Extra Life one-ups for the Children’s Miracle Network

by Anessia Hubler

Sun Star

“Hour after hour the gamers sit and stare with the intensity of a coffee deprived zombie. Their very souls seem to have been sucked into the glowing screens before them. Only the brief exchange of screaming death threats alerts bystanders that these are, in fact, living beings,” senior forensic accounting student John Parsons said about the Extra-Life charity event that was held for 24 continuous hours starting 8a.m. Oct. 25.

Extra life is a nation wide charity event where people of all ages play video games for 24 hours straight to raise money. Photo courtesy of Extralife.org

Extra life is a nation wide charity event where people of all ages play video games for 24 hours straight to raise money. Photo courtesy of Extralife.org

Extra-Life was held in  Juneau, Anchorage and Fairbanks. This event was a fundraiser for the Children’s Miracle Network Hospitals. The money raised in Fairbanks went to the children’s hospital at Providence, located in Anchorage, Alaska.

One hundred forty people came to the Fairbanks event. The Alaska Extra-Life contingent (UAA, UAF, UAS) raised $10,909.

The event was a simultaneous, 24-hour gaming marathon set up in different branches of the UA. There was a stream running at each place online, and several participants had their own personal streams through twitch.tv, a popular video game streaming website. “All participants sign up on the Extra-Life website and designate their “team” as 907 Gamers,” UAF Extra-Life game director Chris Clement said.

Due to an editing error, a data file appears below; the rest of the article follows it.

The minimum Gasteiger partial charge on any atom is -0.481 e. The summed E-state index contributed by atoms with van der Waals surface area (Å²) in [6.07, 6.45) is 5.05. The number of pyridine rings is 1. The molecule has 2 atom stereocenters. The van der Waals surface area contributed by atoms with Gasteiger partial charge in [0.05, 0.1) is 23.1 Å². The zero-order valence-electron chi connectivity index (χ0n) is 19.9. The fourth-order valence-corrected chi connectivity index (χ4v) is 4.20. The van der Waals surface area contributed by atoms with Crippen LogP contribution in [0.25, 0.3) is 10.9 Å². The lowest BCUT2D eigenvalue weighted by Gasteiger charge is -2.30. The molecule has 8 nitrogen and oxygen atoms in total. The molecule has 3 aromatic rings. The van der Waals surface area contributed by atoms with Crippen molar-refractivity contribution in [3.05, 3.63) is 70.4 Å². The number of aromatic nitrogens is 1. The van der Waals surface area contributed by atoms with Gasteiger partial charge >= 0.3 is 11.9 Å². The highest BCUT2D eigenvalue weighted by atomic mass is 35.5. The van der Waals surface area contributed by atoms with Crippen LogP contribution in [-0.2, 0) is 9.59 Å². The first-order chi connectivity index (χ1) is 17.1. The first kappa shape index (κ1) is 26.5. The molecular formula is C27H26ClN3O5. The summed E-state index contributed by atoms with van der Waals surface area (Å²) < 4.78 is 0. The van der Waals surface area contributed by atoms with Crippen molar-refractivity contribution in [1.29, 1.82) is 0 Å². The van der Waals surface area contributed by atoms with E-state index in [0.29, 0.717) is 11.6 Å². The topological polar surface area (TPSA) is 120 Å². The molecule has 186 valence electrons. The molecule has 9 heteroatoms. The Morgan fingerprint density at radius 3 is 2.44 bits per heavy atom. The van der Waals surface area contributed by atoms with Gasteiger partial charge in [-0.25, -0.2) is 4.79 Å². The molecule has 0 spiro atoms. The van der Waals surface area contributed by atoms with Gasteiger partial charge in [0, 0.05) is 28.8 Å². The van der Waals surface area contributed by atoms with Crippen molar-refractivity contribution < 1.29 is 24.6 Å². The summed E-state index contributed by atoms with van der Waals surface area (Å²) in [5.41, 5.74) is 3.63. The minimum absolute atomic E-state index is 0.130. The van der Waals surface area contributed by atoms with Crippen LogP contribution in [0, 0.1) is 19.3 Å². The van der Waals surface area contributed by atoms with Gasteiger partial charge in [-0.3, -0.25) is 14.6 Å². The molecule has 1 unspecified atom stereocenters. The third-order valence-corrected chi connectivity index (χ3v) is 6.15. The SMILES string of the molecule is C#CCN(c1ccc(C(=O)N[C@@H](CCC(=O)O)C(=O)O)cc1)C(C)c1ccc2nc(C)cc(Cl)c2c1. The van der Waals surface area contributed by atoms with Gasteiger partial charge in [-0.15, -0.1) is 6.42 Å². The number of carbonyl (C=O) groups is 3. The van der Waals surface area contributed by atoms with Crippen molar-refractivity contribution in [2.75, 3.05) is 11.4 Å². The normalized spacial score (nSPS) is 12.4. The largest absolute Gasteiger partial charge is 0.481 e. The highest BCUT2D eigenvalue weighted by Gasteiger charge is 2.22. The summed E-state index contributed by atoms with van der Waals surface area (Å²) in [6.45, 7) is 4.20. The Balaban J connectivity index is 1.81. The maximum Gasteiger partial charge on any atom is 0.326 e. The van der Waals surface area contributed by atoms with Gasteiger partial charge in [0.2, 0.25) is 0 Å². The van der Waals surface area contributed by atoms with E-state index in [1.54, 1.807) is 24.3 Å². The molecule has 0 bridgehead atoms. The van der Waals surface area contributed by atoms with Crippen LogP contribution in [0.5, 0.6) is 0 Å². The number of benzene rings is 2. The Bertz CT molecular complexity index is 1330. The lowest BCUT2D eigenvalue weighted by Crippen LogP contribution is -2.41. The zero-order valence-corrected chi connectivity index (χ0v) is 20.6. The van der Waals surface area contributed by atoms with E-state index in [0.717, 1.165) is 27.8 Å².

907 Gamers is a state-wide club that was established last year, and currently has 3,183 members.

Fairbanks has it’s own chapter of 907 Gamers; however, they usually have difficulties finding locations to host events due to limited funding and internet capabilities according to Clement.

Resident Assistant Dan Matthews and Clement enjoy running gaming events. They both knew that Extra-Life was around the corner, so UAF Residence Life and 907 Gamers collaborated with UAF e-Sports Gaming club and UAF League of Extraordinary FandomS to hold the event.

Clement’s job was to make sure that there was enough space for the event and that it ran smoothly, while UAF League of Extraordinary FandomS made tournaments. One tournament was the UAF League of Legends team competing against a UAS League of Legends team. There also was a cosplay contest where students dressed up as their favorite video game characters. The contest happened at midnight and a movie theater gift card was given to the first place winner.

“College students don’t really have money to donate to charities (usually). Because of this, we also offered a dry/canned-food donations bin that will be donated to the Wood Center Food Pantry,” Clement said.

About $100 was earned every hour at UAF. One of the fundraising games was a UAF vs. UAS League of Legends game.

“I enjoy seeing people have fun and building a community. By having a charity-focused gaming event, it helps strengthen the gaming community and creates a bond between UAF students and Fairbanks community members,” Clement said.

 

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